Glossary BA: Accounting

 

Key Term

Definition

accounting

The recording, classifying, summarising, and interpreting of financial events and transactions to provide management and other interested parties the information they need to make good decisions.

financial statement

A summary of all the transactions that have occurred over a particular period.

government

The state that regulates and controls the economy.

competitors

Other businesses offering the same or similar products on the market.

bank

An institution that provides financial services to savers and borrowers.

suppliers

Organisations delivering different kinds of input to the business.

employee

An individual working for the business.

consumer

An individual buying the final products of the business.

institution

Different organisations affecting the business.

accounting equation

Assets equal liabilities plus owners' equity.

assets

A firm's economic resources, or items of value that it owns.

liabilities

What the business owes to others.

stockholder‘s equity

Assets minus liabilities.

accounting cycle

The four steps of an accounting system: examining source documents, recording transactions in a journal, posting transactions, and preparing financial statements.

transaction

An activity that transfers money or products from one person to another.

accountancy

The professional group that records and analyses business transactions.

managerial accounting

Accounting used to provide information and analyses to managers within the organisation to assist them in decision making.

financial accounting

Accounting information and analyses prepared for people outside the organisation.

single entry

The concept of writing every transaction in only one place.

double entry

The concept of writing every transaction in two places.

bookkeeping

The recording of business transactions.

account

The unit where similar business transactions are entered into.

cash

Ready money.

debts

Money owed to third parties.

debit

The left side of an account.

credit

The right side of an account.

balance sheet

A financial statement that shows a company's assets (what it owns), liabilities (what it owes), and net worth at a specific point in time.

income statement

The financial statement that shows a firm's profit after costs, expenses, and taxes; it summarises all of the resources that have come into the firm (revenue), all the resources that have left the firm, and the resulting net income.

profit and loss account

A financial report showing the profitability of a firm over a period of time.

journal

A chronological list of transactions in which each is assigned to a particular account.

general ledger

A book or computer file with separate sections for each account.

expenses

Costs involved in operating a business, such as rent, utilities, and salaries.

revenue

The amount paid by buyers and received by sellers of a good, computed as the price of the good times the quantity sold.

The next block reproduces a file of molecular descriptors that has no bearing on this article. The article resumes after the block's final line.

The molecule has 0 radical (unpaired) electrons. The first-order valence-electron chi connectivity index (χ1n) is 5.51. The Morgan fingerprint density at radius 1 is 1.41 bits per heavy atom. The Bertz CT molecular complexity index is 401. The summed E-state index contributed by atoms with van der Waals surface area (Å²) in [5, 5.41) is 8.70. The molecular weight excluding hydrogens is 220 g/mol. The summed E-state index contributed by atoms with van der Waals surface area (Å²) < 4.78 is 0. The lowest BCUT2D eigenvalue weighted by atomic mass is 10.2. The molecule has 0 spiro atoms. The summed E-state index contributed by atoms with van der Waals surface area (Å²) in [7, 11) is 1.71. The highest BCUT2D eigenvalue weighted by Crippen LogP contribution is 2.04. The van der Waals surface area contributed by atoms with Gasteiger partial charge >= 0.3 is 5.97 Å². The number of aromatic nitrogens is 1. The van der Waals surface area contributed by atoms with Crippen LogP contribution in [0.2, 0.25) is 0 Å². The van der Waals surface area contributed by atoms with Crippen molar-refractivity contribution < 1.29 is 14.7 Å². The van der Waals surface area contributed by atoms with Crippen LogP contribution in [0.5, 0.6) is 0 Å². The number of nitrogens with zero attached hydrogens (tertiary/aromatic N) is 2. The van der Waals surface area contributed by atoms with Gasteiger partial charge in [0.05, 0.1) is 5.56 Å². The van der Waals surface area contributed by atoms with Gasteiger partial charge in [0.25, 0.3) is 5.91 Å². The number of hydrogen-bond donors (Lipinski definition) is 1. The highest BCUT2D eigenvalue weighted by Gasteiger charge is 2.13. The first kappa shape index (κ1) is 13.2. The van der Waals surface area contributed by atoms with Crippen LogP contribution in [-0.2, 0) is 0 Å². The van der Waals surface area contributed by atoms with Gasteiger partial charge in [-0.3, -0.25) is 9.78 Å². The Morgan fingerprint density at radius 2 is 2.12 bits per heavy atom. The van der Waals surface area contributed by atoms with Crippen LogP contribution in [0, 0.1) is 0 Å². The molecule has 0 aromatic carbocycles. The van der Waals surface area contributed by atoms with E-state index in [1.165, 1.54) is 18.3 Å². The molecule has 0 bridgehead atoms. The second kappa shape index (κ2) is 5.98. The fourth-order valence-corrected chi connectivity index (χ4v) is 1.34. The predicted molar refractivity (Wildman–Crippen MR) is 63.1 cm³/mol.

debtor

A person who is under a legal obligation to pay a sum of money to another (the creditor).

property

Something that is capable of being owned. A right or interest associated with something that gives the owner the ability to exercise dominion over it.

current assets

Items that can be converted into cash within one year.

fixed assets

Assets that are relatively permanent, such as land, buildings, and equipment.

creditor

A person to whom a debt or legal obligation is owed, and who has the right to enforce payment of that debt or obligation.

common stock

Stock that allows the owner voting rights but no preferential treatment regarding dividends.

depreciation

Reduction in value, quality, and usefulness of a fixed asset (plant or equipment) because of physical deterioration, destruction, or obsolescence resulting from technological development.

profit

The amount of money left over after the business records all its revenues and subtracts all its expenses. (Total revenues minus total expenses.)

loss

When a business's costs and expenses are more than its revenues.

ratio

A number containing information about the organisation's financial health.

ratio analysis

Calculations that measure an organisation's financial health.

liquidity

(1) The ability of a bank or business to meet its current obligations; (2) the quality that makes an asset quickly and readily convertible into cash.

leverage

Raising needed funds through borrowing to increase a firm's rate of return.

cash flow

The movement of cash into, through, and out of a firm.

budget

A financial plan that sets forth management's expectations for revenues and, based on those expectations, allocates the use of specific resources throughout the firm.

cost of goods sold

The amount of money a firm spent to buy or produce the products it sold during the period to which the income statement applies.

gross income

Revenues minus the cost of goods sold required to generate the revenues.

net income

The profit (or loss) after all expenses including taxes, have been deducted from revenue.

profitability ratio

Measures of how much operating income or net income a firm is able to generate relative to its assets, owners' equity, and sales.

return on assets (ROA)

Net income divided by assets.

return on equity (ROE)

Net income divided by owners' equity.

liquidity ratios

Measures of the speed with which a company can turn assets into cash to pay off short-term debt.

current ratio

Current assets divided by current liabilities.

quick ratio

A stringent measure of liquidity that eliminates inventory.

per share data

Data used by investors to compare the performance of one company with another on an equal, per share basis.

dividend

Part of a firm's profits that may be distributed to stockholders as either cash payments or additional shares of stock.